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“The Lost Generation” v. “The Woke Generation”
"Ludicrous," says Ernest Hemingway's son of "trigger warnings" on his father's works
In 1920’s Paris, “Lost Generation” writers, charting new paths of literary artistry, freed from the seeming shackles of tradition, sought to “make it new,” as American poet Ezra Pound, Ernest Hemingway’s mentor, counseled.
“Good art cannot be immoral,” Pound wrote. “By good art, I mean the art that bears true witness. I mean the art that is most precise.”
Hemingway, new to the Paris literary scene, strove to meet Pound’s standard with great discipline, writing “one true sentence” after another about love and war and death and sport, most notably bullfighting, hunting and fishing. He would soon write his classic debut novel, The Sun Also Rises, considered one of the greats of the 20th century.
Now, some 100 years later, Penquin Random House is publishing his novels and short stories with a warning label, not unlike labels placed on a bottle of alcohol or cigarette package, that the “language” and “attitudes” in his works represent outdated “cultural representations.”
Robert Cohn, the roman à clef for Harold Loeb in The Sun Also Rises, when asked about the antisemitism of the era, reflected in the novel, told Hemingway friend A.E. Hotchner, that “that was part of the world.” So what! “They were all anti-Semites.” No snowflake he!
The publisher also added a special disclaimer for The Sun Also Rises, noting it had opted against censorship but that decision in no way represents an “endorsement” of Hemingway’s original text.
Please! It’s art and is all about artistic integrity and “bearing true witness” — not about how someone who fails to understand what art is, might take offense and throw a temper tantrum.
Of course, Hemingway is not the only target. Roald Dahl, author of many classic children books, and Ian Fleming, who wrote the James Bond series, to name just a few, have also been in the crosshairs of those who would put art in a straight-jacket.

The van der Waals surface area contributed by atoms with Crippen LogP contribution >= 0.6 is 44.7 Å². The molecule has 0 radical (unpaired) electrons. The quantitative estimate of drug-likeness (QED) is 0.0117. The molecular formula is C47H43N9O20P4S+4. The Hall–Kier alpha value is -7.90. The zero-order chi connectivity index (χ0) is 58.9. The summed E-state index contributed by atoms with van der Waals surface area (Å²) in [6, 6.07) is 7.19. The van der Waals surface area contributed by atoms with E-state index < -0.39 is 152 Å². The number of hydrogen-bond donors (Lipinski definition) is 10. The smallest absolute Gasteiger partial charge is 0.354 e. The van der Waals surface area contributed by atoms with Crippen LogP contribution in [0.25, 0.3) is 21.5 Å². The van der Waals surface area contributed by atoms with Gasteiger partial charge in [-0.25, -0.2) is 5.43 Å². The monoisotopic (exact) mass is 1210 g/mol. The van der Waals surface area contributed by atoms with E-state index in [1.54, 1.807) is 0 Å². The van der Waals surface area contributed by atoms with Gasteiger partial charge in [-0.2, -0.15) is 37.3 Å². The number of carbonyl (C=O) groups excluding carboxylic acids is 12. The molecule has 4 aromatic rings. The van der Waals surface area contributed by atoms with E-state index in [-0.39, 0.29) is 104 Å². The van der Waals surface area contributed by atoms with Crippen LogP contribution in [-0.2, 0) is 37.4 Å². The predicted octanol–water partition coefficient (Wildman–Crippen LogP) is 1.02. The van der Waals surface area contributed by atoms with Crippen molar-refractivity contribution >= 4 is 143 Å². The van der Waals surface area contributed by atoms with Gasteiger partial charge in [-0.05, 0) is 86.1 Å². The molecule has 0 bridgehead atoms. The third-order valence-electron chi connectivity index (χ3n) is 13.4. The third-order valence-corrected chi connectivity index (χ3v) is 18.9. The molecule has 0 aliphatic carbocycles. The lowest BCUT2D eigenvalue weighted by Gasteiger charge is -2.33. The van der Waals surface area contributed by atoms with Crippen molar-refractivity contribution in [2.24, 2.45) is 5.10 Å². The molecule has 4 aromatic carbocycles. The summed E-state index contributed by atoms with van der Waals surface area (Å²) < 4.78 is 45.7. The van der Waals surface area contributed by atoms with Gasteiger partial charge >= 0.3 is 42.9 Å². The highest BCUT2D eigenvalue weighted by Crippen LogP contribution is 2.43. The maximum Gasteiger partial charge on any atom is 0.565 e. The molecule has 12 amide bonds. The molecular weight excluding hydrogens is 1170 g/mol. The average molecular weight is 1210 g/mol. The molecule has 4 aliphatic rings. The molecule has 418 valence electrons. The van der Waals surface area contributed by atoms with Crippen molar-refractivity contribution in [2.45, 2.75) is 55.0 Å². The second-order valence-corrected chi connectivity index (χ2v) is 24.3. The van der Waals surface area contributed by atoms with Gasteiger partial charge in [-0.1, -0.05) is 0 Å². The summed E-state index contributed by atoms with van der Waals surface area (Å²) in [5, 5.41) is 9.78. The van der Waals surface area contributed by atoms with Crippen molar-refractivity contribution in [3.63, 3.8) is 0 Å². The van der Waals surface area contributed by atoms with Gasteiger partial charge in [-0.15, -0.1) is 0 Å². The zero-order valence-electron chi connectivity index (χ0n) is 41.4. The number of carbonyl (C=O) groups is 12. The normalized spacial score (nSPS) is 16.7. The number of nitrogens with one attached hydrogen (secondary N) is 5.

Patrick Hemingway, son of Ernest Hemingway, told me it was “ludicrous” that The Old Man and the Sea now had a “trigger warning.” Furthermore, he said, “All this is caused by (Hemingway’s works) going into the public domain. But who cares?”
That’s right —“Who cares?”
The Old Man and the Sea and its story of a Cuban fisherman’s ferocious battle to harpoon the giant marlin, after his 84-day string of bad luck, was a metaphor for Hemingway’s desire to harpoon the critics, and, in the end, both the Old Man, i.e., Santiago, and Papa Hemingway essentially failed in their quest. In the case of Santiago, though he kills the marlin, scavenger sharks eat it up, leaving just the skeleton lashed to his skiff. And Hemingway would always have the critics to deal with, then as now.
So, that’s right. Who cares what the critics say? Good art will remain good regardless of their opinion. And, in the end, they will look appropriately small as the art gains in stature given the test of time as new generations savor its truth.
Yet, the irony is that shackling art is what fascism does, against which Hemingway fought so vociferously. A far cry from classical liberalism, the great cultural tradition that allowed art to flourish in 1920s Paris in the first place. The very tradition the “Lost Generation” sought liberation from to “make it new.”
Postscript: By sheer coincidence, my 97-1/2-year-old father was born on the day Hemingway set off to Schruns, Austria in December 1925 to finish writing The Sun Also Rises. Today, I read to my father from this, Hemingway’s first novel, as he recovers in the hospital. It was the moment they first watch the bulls goring the steers. Afterwards at the café the boyfriend of the love interest, Brett, verbally gores Cohn. “True witness” to what lurks in the human heart.
Mary Claire Kendall is author of Oasis: Conversion Stories of Hollywood Legends, published in Madrid under the title También Dios pasa por Hollywood. She has completed a biography about Betty Hutton, as well Oasis II, featuring six more legends of Hollywood, and is currently writing a book about the life of Ernest Hemingway viewed through the prism of faith due to be published in late 2024.